The Jim Crow Filibuster Must Go
All Americans must have trust in elections and election results. All Americans also must have unimpeded access to the ballot box. That is why national voting standards are so important, along with laws that would protect against interference with valid election results.
Disinformation, whether about COVID-19 or elections, undermines Americans’ safety and threatens our democracy. We seek to define the government’s role in combating it, give recommendations to online platforms to stem its spread, and support robust local media that can counter its worst effects.
Americans’ lives are increasingly reliant on online services and affected by their economic, consumer, and civic harms. A robust regulatory framework, paired with new privacy protections and reinvigorated antitrust action, is needed to address the threats these services pose.
Countering insurgent threats is critical to maintaining our democracy. As part of this work, we have crafted a national blueprint with the McCain Institute to end white supremacist violence. Our plan draws on expertise across CAP and from more than 150 conversations with a diverse range of stakeholders.
Gerrymandering shifted an average of 59 seats in the U.S. House from 2012 to 2016.
Source: CAP, “Voter-Determined Districts” (2019).
42 senators, representing only about 1/10 of the U.S. population, can filibuster popular bills.
Source: CAP, “The Impact of the Filibuster on Federal Policymaking” (2019).
The U.S. population has grown by about 30% since the federal bench’s last meaningful expansion.
Source: CAP, “It Is Past Time for Congress To Expand the Lower Courts” (2021).
81% of voters believe tech companies have too much power and influence over politics and government.
Source: CAP Action, “Voters Support Enacting Stronger Consumer Protections Online” (2021).
An ordinance recommended by several of San Jose’s councilmembers would help protect the city’s elections and ballot measures by prohibiting American corporations with appreciable foreign ownership from spending political dollars.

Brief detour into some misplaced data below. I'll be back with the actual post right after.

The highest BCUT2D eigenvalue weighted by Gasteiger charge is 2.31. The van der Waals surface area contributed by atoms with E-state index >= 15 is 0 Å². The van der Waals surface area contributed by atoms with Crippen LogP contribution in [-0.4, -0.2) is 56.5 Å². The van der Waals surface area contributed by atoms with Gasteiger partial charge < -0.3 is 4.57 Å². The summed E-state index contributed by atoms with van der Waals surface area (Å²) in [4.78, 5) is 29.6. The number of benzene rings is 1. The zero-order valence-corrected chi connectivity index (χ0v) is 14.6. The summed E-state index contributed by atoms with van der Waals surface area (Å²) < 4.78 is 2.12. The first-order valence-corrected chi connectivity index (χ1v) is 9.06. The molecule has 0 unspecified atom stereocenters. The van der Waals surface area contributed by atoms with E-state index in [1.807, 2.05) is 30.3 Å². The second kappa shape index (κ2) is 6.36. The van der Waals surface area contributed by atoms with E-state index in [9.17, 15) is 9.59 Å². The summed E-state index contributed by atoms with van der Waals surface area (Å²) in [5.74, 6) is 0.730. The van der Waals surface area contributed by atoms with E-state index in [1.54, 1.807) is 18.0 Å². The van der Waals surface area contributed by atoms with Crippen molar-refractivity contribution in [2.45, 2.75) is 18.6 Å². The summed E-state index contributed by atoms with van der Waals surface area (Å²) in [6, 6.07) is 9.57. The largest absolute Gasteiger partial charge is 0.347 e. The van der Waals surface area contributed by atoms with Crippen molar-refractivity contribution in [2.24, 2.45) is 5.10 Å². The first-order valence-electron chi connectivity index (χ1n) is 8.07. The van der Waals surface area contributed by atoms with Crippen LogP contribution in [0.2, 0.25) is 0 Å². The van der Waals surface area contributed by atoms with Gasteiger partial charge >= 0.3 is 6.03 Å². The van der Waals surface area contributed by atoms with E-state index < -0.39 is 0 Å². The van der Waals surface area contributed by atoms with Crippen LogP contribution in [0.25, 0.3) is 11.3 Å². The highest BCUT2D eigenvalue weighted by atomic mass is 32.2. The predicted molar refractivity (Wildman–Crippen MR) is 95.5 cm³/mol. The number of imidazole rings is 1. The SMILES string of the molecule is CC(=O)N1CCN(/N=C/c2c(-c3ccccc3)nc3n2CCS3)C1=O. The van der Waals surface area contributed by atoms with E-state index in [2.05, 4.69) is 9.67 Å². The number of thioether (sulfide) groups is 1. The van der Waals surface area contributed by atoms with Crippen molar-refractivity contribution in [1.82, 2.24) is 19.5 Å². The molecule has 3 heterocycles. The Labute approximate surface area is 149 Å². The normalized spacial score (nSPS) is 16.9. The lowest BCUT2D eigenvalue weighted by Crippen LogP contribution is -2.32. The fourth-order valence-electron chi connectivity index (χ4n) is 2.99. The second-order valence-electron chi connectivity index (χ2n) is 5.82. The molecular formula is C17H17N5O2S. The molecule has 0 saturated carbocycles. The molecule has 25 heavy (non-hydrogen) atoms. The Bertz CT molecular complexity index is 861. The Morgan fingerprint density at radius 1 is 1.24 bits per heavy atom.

California’s A.B. 1819 legislation would take a big step toward protecting state elections and ballot initiatives by prohibiting American corporations with appreciable foreign ownership from spending political dollars.
Michael Sozan, a senior fellow at the Center for American Progress, provided testimony supporting S.B. 166, with amendments, which would prohibit foreign-influenced U.S. corporations from engaging in political spending in the state of Hawaii.
Michael Sozan, a senior fellow at the Center for American Progress, provided testimony supporting three Massachusetts structural reform bills that would prohibit political spending by foreign-influenced U.S. corporations.
Tom Jawetz, vice president for Immigration Policy at American Progress, testified before a field hearing on immigration reform and border security in Philadelphia on February 11, 2019.
CAP director of standards and accountability Laura Jimenez testified before the Council of the District of Columbia on education reform.
Testimony Before Council Hearing on Bill 22-776: District of Columbia Education Research Advisory Board and Collaborative Establishment Amendment Act of 2018
On January 30, 2018, the senior policy analyst for K-12 Education, Erin Roth, provided testimony before the D.C. Council in support of the goals of the Student Fair Access to School Act and the need for discipline reform.
CAP Director of Consumer Finance Joe Valenti testified before the Nevada Senate Committee on Commerce, Labor and Energy on conflicted financial advice.
Rohit Chopra, Senior Fellow at the Center for American Progress, testified before the U.S. Congress Joint Economic Committee.